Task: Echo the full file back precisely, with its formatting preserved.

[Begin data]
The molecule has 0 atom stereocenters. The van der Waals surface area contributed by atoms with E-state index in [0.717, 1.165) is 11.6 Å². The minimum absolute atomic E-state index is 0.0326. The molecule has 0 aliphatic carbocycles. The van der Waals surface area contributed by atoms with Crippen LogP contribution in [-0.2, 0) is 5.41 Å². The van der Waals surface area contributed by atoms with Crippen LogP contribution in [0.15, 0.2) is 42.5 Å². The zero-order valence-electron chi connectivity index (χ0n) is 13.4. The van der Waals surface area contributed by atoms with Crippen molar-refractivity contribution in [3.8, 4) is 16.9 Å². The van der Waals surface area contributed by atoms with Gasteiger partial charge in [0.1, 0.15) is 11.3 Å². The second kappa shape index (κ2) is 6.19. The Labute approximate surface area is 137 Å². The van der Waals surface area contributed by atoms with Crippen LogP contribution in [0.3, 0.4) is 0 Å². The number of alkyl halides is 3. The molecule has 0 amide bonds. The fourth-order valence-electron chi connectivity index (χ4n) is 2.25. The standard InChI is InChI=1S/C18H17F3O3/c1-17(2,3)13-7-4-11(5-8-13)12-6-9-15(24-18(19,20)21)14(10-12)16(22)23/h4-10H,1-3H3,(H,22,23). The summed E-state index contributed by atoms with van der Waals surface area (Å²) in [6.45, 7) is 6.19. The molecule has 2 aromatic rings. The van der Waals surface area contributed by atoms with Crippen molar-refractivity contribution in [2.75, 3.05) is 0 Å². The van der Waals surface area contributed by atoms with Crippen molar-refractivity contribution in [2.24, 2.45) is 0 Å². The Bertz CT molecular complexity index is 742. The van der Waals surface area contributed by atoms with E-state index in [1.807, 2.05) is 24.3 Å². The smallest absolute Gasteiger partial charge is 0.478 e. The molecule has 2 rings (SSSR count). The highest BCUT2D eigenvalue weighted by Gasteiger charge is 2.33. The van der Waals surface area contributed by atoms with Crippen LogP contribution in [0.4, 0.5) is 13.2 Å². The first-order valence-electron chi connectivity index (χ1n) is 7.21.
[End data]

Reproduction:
The molecule has 0 atom stereocenters. The van der Waals surface area contributed by atoms with E-state index in [0.717, 1.165) is 11.6 Å². The minimum absolute atomic E-state index is 0.0326. The molecule has 0 aliphatic carbocycles. The van der Waals surface area contributed by atoms with Crippen LogP contribution in [-0.2, 0) is 5.41 Å². The van der Waals surface area contributed by atoms with Crippen LogP contribution in [0.15, 0.2) is 42.5 Å². The zero-order valence-electron chi connectivity index (χ0n) is 13.4. The van der Waals surface area contributed by atoms with Crippen molar-refractivity contribution in [3.8, 4) is 16.9 Å². The van der Waals surface area contributed by atoms with Gasteiger partial charge in [0.1, 0.15) is 11.3 Å². The second kappa shape index (κ2) is 6.19. The Labute approximate surface area is 137 Å². The van der Waals surface area contributed by atoms with Crippen LogP contribution in [0.3, 0.4) is 0 Å². The number of alkyl halides is 3. The molecule has 0 amide bonds. The fourth-order valence-electron chi connectivity index (χ4n) is 2.25. The standard InChI is InChI=1S/C18H17F3O3/c1-17(2,3)13-7-4-11(5-8-13)12-6-9-15(24-18(19,20)21)14(10-12)16(22)23/h4-10H,1-3H3,(H,22,23). The summed E-state index contributed by atoms with van der Waals surface area (Å²) in [6.45, 7) is 6.19. The molecule has 2 aromatic rings. The van der Waals surface area contributed by atoms with Crippen molar-refractivity contribution in [2.75, 3.05) is 0 Å². The van der Waals surface area contributed by atoms with Crippen molar-refractivity contribution in [2.24, 2.45) is 0 Å². The Bertz CT molecular complexity index is 742. The van der Waals surface area contributed by atoms with E-state index in [1.807, 2.05) is 24.3 Å². The smallest absolute Gasteiger partial charge is 0.478 e. The molecule has 2 rings (SSSR count). The highest BCUT2D eigenvalue weighted by Gasteiger charge is 2.33. The van der Waals surface area contributed by atoms with Crippen LogP contribution in [0.4, 0.5) is 13.2 Å². The first-order valence-electron chi connectivity index (χ1n) is 7.21.